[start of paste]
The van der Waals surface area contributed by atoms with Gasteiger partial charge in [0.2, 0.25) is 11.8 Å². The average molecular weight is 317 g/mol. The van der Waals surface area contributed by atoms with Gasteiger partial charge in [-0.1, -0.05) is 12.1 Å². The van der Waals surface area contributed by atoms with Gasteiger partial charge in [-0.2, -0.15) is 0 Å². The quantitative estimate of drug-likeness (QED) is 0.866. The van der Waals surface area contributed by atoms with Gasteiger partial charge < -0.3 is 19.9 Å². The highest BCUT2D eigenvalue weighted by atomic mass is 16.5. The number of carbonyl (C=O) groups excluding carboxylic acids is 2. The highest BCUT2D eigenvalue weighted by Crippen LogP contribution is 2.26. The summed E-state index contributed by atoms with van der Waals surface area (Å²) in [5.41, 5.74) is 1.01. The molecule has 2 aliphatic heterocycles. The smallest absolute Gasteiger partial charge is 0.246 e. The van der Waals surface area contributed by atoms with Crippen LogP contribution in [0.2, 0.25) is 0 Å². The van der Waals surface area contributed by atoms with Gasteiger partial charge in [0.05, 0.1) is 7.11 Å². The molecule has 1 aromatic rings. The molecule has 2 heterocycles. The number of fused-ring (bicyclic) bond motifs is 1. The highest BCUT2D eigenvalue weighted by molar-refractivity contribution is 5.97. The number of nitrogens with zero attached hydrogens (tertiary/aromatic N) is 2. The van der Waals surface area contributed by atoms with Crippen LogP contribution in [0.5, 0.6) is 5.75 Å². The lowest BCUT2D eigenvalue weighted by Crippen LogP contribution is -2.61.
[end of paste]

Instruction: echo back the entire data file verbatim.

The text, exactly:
The van der Waals surface area contributed by atoms with Gasteiger partial charge in [0.2, 0.25) is 11.8 Å². The average molecular weight is 317 g/mol. The van der Waals surface area contributed by atoms with Gasteiger partial charge in [-0.1, -0.05) is 12.1 Å². The van der Waals surface area contributed by atoms with Gasteiger partial charge in [-0.2, -0.15) is 0 Å². The quantitative estimate of drug-likeness (QED) is 0.866. The van der Waals surface area contributed by atoms with Gasteiger partial charge < -0.3 is 19.9 Å². The highest BCUT2D eigenvalue weighted by atomic mass is 16.5. The number of carbonyl (C=O) groups excluding carboxylic acids is 2. The highest BCUT2D eigenvalue weighted by Crippen LogP contribution is 2.26. The summed E-state index contributed by atoms with van der Waals surface area (Å²) in [5.41, 5.74) is 1.01. The molecule has 2 aliphatic heterocycles. The smallest absolute Gasteiger partial charge is 0.246 e. The van der Waals surface area contributed by atoms with Crippen LogP contribution in [0.2, 0.25) is 0 Å². The van der Waals surface area contributed by atoms with Gasteiger partial charge in [0.05, 0.1) is 7.11 Å². The molecule has 1 aromatic rings. The molecule has 2 heterocycles. The number of fused-ring (bicyclic) bond motifs is 1. The highest BCUT2D eigenvalue weighted by molar-refractivity contribution is 5.97. The number of nitrogens with zero attached hydrogens (tertiary/aromatic N) is 2. The van der Waals surface area contributed by atoms with Crippen LogP contribution in [0.5, 0.6) is 5.75 Å². The lowest BCUT2D eigenvalue weighted by Crippen LogP contribution is -2.61.